Meanwhile, on the shore I expect to see Akila, a proficient athlete, lead the calisthenics. Instead the women themselves form a circle and take turns calling out the exercises. “Forty jumping jacks,” one says. Power radiates from these woman who are getting stronger for themselves, each other, and the boat.
Then I meet Deirdre Cosman, whose Roache and Cooney ancestors come from Clare and Longford. So many Irish women in the group, I think. Accessing some Celtic/Viking rowing gene? Channeling Queen Maeve? Deirdre does both, I’d say. For her, cancer meant losing an athleticism she had enjoyed her whole life.
“As a kid I played everything and excelled. I brought home trophies in basketball, volleyball and swimming. I continued to swim as an adult and was an avid yoga practitioner. I was 42 when I had a bilateral mastectomy. Four weeks after my surgery I went to a yoga class designed for breast cancer survivors, but the class seemed to offer only a crutch, not a chance to get strong again. A friend took me to Donna’s class. It was a real workout by a medical professional who understood my limitations but still challenged me. To be able to get back into shape, to be myself again physically has helped me psychologically. In the boat there is no coddling. Everyone is there because they want to be. And it is hard. Plus Flushing Bay itself is disgusting. The water is beyond polluted. Sometimes the bacteria level is so high that we can’t even practice. One splash can give you an infection.”
Faced with this dire ecological challenge, the Empire Dragons didn’t retreat. They mobilized to clean up the bay. Alex Herzan and Carmel Fromson spearhead The Green Team of Empire Dragons. For four years they have charted the live bacteria in Flushing Bay and worked to establish an oyster garden because one oyster can clean up to 50 gallons of water per day. The annual bay cleanup begun by co-founder Jennifer Merendino is named in her memory. Recently they joined with other Dragon Boat teams in a new group called the Guardians of the Bay.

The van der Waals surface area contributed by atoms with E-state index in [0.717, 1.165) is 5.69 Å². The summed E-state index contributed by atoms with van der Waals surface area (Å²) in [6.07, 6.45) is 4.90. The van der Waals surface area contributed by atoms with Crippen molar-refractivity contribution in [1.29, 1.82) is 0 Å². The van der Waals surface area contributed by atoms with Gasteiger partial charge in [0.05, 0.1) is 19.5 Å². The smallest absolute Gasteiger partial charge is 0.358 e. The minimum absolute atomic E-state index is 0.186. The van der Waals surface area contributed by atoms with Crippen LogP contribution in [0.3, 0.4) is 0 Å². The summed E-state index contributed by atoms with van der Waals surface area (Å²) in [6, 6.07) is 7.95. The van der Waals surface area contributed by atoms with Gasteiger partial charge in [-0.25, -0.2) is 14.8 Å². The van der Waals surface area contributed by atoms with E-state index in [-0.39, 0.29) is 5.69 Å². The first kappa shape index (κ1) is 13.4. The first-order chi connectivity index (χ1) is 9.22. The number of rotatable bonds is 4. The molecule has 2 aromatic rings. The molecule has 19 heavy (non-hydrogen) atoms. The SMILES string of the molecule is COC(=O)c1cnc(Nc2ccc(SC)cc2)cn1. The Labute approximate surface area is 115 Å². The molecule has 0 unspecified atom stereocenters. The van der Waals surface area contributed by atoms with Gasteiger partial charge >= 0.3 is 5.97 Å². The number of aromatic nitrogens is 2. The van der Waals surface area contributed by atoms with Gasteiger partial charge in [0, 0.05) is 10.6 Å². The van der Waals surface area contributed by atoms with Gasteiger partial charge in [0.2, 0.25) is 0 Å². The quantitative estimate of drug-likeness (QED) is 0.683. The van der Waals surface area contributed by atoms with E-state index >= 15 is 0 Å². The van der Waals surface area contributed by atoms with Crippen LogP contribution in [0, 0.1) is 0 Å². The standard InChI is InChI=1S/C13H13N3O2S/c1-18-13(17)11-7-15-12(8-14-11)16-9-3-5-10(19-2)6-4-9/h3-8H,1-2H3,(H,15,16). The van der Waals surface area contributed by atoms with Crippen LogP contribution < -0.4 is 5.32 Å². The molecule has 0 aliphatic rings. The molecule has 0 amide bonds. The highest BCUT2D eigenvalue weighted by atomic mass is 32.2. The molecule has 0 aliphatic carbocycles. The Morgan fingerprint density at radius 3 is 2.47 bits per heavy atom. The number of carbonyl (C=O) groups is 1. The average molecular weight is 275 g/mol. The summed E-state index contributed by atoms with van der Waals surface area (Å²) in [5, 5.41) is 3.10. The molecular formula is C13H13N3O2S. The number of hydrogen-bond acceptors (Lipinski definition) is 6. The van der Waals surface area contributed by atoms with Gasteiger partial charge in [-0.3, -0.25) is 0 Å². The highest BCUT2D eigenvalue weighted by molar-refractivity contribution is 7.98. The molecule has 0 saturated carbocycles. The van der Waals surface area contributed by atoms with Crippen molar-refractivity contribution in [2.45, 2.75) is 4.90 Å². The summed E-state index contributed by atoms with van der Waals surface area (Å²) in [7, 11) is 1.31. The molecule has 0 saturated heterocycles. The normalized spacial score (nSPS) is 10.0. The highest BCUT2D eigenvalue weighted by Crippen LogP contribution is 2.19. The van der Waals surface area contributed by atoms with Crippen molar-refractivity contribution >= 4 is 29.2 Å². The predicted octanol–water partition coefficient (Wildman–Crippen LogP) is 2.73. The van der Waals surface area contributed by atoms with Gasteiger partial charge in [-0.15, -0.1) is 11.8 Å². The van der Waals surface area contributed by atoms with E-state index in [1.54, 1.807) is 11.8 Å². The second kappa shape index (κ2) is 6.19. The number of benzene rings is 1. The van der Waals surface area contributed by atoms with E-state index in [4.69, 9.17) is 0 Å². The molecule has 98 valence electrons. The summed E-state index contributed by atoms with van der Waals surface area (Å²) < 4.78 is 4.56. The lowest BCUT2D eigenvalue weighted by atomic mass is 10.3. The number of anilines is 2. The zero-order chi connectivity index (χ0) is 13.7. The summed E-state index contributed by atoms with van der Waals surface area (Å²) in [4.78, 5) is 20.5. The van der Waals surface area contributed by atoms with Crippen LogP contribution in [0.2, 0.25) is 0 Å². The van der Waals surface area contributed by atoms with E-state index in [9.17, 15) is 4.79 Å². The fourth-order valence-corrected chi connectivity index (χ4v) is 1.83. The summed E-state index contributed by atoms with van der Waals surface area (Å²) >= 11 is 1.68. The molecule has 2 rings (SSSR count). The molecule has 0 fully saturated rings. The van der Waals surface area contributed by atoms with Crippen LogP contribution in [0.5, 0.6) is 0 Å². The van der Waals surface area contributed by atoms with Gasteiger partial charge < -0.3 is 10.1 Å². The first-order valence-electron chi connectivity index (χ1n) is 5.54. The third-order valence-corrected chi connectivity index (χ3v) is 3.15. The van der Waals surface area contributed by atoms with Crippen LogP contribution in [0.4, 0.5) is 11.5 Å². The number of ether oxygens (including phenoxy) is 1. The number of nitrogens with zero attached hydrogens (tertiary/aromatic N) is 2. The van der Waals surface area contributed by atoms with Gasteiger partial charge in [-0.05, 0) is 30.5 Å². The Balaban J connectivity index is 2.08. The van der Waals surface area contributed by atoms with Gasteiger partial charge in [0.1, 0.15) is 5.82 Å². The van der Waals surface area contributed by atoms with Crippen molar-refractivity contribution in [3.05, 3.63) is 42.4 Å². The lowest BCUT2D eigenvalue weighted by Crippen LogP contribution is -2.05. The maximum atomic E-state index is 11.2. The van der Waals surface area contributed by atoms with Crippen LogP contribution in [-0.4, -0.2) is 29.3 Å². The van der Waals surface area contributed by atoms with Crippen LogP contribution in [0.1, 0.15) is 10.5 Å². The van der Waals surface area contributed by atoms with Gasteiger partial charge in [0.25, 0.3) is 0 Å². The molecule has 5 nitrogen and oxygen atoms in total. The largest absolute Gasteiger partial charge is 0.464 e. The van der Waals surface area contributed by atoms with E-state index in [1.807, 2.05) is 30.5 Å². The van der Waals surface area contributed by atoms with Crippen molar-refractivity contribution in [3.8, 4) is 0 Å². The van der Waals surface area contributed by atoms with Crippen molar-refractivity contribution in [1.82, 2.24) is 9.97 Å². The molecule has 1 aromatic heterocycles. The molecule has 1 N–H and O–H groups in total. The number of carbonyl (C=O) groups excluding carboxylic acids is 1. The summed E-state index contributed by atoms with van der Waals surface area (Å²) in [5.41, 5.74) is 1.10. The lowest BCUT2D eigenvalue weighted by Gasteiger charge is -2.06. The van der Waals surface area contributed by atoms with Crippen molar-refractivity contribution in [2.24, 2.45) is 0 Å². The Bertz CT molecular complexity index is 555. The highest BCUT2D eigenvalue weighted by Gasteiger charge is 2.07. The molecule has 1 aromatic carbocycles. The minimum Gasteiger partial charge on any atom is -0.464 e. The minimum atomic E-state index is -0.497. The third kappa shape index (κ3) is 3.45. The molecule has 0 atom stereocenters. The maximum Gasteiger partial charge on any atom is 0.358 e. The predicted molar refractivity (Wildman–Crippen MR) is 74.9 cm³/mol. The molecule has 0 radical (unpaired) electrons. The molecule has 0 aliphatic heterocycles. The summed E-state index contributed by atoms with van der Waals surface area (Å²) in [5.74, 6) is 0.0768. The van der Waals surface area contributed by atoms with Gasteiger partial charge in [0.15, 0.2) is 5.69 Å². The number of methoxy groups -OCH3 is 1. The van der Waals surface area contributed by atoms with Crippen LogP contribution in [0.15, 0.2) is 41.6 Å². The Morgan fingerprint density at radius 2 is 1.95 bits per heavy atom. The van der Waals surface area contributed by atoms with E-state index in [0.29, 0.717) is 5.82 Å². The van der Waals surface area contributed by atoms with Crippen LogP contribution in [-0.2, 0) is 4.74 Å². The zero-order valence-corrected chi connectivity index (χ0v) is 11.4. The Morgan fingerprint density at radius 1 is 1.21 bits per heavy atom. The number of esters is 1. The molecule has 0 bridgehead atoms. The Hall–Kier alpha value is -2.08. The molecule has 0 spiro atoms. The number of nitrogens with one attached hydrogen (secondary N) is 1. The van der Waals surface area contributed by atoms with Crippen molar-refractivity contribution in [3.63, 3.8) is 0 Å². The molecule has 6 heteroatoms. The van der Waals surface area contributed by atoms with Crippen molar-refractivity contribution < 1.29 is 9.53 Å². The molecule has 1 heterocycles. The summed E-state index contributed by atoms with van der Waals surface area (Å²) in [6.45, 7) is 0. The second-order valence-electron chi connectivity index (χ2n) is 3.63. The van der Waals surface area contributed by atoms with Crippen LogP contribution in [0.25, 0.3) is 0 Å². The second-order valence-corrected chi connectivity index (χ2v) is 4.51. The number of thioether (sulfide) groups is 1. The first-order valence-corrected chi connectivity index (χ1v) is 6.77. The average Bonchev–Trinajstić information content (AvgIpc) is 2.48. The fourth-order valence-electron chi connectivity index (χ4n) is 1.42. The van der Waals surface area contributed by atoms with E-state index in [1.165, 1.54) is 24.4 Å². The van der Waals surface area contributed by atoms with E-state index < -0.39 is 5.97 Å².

All the women are well aware of what they face.
“Even at the beginning I had this fear of a recurrence,” Eileen says. “It was paralyzing, but our Dragon Boat has been a light at the end of the tunnel. And guess what? My eyebrows grew back and so did my hair. In fact it came in curly and I always wanted curly hair!”
“The medical profession now recognizes the role that fitness plays in recovery,” Deirdre says.
“Our motto sums it up,” Sheila adds. “Strength. Spirit. Success.”
Now Akila is calling for the women to line up and get in the boat.
“She’s got such a great voice,” Sheila says. “During the race Akila keeps a steady beat on the drum so we’ll stroke in time and together. But she also encourages us. ‘Lengthen. Deepen,’ she’ll say. ‘Power Ten,’ which means give her some Olympic worthy strokes, or ‘From the engine room’ calling for effort in the middle rows. And just when we feel we have no more to give, we hear Akila’s powerful voice. ‘You’ve got this,’ she tells us – and we do.”
I watch the women power their way across the bay. They’ve got it, no question. ♦